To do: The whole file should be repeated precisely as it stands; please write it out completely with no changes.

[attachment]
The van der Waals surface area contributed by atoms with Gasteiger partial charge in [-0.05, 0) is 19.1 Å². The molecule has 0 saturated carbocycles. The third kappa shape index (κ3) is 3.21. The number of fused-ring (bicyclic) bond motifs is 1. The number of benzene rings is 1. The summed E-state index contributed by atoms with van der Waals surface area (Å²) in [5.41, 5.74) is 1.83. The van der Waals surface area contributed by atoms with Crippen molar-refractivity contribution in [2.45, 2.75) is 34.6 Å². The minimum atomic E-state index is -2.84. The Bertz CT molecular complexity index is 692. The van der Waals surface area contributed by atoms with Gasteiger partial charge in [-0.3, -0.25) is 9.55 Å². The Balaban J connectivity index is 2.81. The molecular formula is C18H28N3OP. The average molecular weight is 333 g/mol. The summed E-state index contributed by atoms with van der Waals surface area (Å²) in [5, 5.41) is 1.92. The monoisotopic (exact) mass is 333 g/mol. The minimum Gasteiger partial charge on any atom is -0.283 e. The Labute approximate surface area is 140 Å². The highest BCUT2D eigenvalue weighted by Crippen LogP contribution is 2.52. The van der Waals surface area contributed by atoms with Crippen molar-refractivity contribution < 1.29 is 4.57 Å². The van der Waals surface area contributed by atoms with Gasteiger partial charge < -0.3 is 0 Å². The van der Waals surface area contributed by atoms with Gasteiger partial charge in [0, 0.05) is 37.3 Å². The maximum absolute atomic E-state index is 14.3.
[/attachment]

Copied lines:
The van der Waals surface area contributed by atoms with Gasteiger partial charge in [-0.05, 0) is 19.1 Å². The molecule has 0 saturated carbocycles. The third kappa shape index (κ3) is 3.21. The number of fused-ring (bicyclic) bond motifs is 1. The number of benzene rings is 1. The summed E-state index contributed by atoms with van der Waals surface area (Å²) in [5.41, 5.74) is 1.83. The van der Waals surface area contributed by atoms with Crippen molar-refractivity contribution in [2.45, 2.75) is 34.6 Å². The minimum atomic E-state index is -2.84. The Bertz CT molecular complexity index is 692. The van der Waals surface area contributed by atoms with Gasteiger partial charge in [-0.3, -0.25) is 9.55 Å². The Balaban J connectivity index is 2.81. The molecular formula is C18H28N3OP. The average molecular weight is 333 g/mol. The summed E-state index contributed by atoms with van der Waals surface area (Å²) in [5, 5.41) is 1.92. The monoisotopic (exact) mass is 333 g/mol. The minimum Gasteiger partial charge on any atom is -0.283 e. The Labute approximate surface area is 140 Å². The highest BCUT2D eigenvalue weighted by Crippen LogP contribution is 2.52. The van der Waals surface area contributed by atoms with Crippen molar-refractivity contribution < 1.29 is 4.57 Å². The van der Waals surface area contributed by atoms with Gasteiger partial charge < -0.3 is 0 Å². The van der Waals surface area contributed by atoms with Gasteiger partial charge in [0, 0.05) is 37.3 Å². The maximum absolute atomic E-state index is 14.3.